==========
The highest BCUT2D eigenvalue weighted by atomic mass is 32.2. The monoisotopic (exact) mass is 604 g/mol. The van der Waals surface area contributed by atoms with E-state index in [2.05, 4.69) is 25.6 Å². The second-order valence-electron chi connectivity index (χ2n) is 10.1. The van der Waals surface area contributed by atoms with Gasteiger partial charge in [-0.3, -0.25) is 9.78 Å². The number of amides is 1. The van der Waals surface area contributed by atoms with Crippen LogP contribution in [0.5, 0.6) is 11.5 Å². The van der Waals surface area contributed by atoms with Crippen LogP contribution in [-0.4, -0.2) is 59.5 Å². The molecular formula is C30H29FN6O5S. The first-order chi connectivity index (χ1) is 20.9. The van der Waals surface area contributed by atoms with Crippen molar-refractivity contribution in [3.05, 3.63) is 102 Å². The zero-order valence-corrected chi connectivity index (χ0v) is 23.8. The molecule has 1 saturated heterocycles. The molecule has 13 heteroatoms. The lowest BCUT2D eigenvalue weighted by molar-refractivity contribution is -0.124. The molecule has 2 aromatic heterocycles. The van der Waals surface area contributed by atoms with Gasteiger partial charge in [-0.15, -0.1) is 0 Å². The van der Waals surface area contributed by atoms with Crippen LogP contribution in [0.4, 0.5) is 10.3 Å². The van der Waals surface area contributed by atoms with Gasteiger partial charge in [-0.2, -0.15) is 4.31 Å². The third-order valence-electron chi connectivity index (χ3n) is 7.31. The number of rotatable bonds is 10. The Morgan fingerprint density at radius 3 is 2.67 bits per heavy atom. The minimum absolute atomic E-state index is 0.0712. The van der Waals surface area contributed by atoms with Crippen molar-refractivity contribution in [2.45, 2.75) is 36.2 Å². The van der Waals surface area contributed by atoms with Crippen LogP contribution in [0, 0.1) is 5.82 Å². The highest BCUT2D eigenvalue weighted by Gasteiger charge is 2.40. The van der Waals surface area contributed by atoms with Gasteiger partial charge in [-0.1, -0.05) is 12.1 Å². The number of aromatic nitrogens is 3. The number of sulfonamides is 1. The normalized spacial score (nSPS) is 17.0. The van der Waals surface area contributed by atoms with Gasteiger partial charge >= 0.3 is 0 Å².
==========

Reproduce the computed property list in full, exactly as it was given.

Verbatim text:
The highest BCUT2D eigenvalue weighted by atomic mass is 32.2. The monoisotopic (exact) mass is 604 g/mol. The van der Waals surface area contributed by atoms with E-state index in [2.05, 4.69) is 25.6 Å². The second-order valence-electron chi connectivity index (χ2n) is 10.1. The van der Waals surface area contributed by atoms with Gasteiger partial charge in [-0.3, -0.25) is 9.78 Å². The number of amides is 1. The van der Waals surface area contributed by atoms with Crippen LogP contribution in [0.5, 0.6) is 11.5 Å². The van der Waals surface area contributed by atoms with Crippen LogP contribution in [-0.4, -0.2) is 59.5 Å². The molecular formula is C30H29FN6O5S. The first-order chi connectivity index (χ1) is 20.9. The van der Waals surface area contributed by atoms with Crippen molar-refractivity contribution in [3.05, 3.63) is 102 Å². The zero-order valence-corrected chi connectivity index (χ0v) is 23.8. The molecule has 1 saturated heterocycles. The molecule has 13 heteroatoms. The lowest BCUT2D eigenvalue weighted by molar-refractivity contribution is -0.124. The molecule has 2 aromatic heterocycles. The van der Waals surface area contributed by atoms with Gasteiger partial charge in [-0.15, -0.1) is 0 Å². The van der Waals surface area contributed by atoms with Crippen LogP contribution in [0.4, 0.5) is 10.3 Å². The van der Waals surface area contributed by atoms with Gasteiger partial charge in [-0.2, -0.15) is 4.31 Å². The third-order valence-electron chi connectivity index (χ3n) is 7.31. The number of rotatable bonds is 10. The Morgan fingerprint density at radius 3 is 2.67 bits per heavy atom. The minimum absolute atomic E-state index is 0.0712. The van der Waals surface area contributed by atoms with Crippen molar-refractivity contribution in [2.45, 2.75) is 36.2 Å². The van der Waals surface area contributed by atoms with Crippen LogP contribution in [0, 0.1) is 5.82 Å². The highest BCUT2D eigenvalue weighted by Gasteiger charge is 2.40. The van der Waals surface area contributed by atoms with Gasteiger partial charge in [-0.1, -0.05) is 12.1 Å². The number of aromatic nitrogens is 3. The number of sulfonamides is 1. The normalized spacial score (nSPS) is 17.0. The van der Waals surface area contributed by atoms with Gasteiger partial charge >= 0.3 is 0 Å².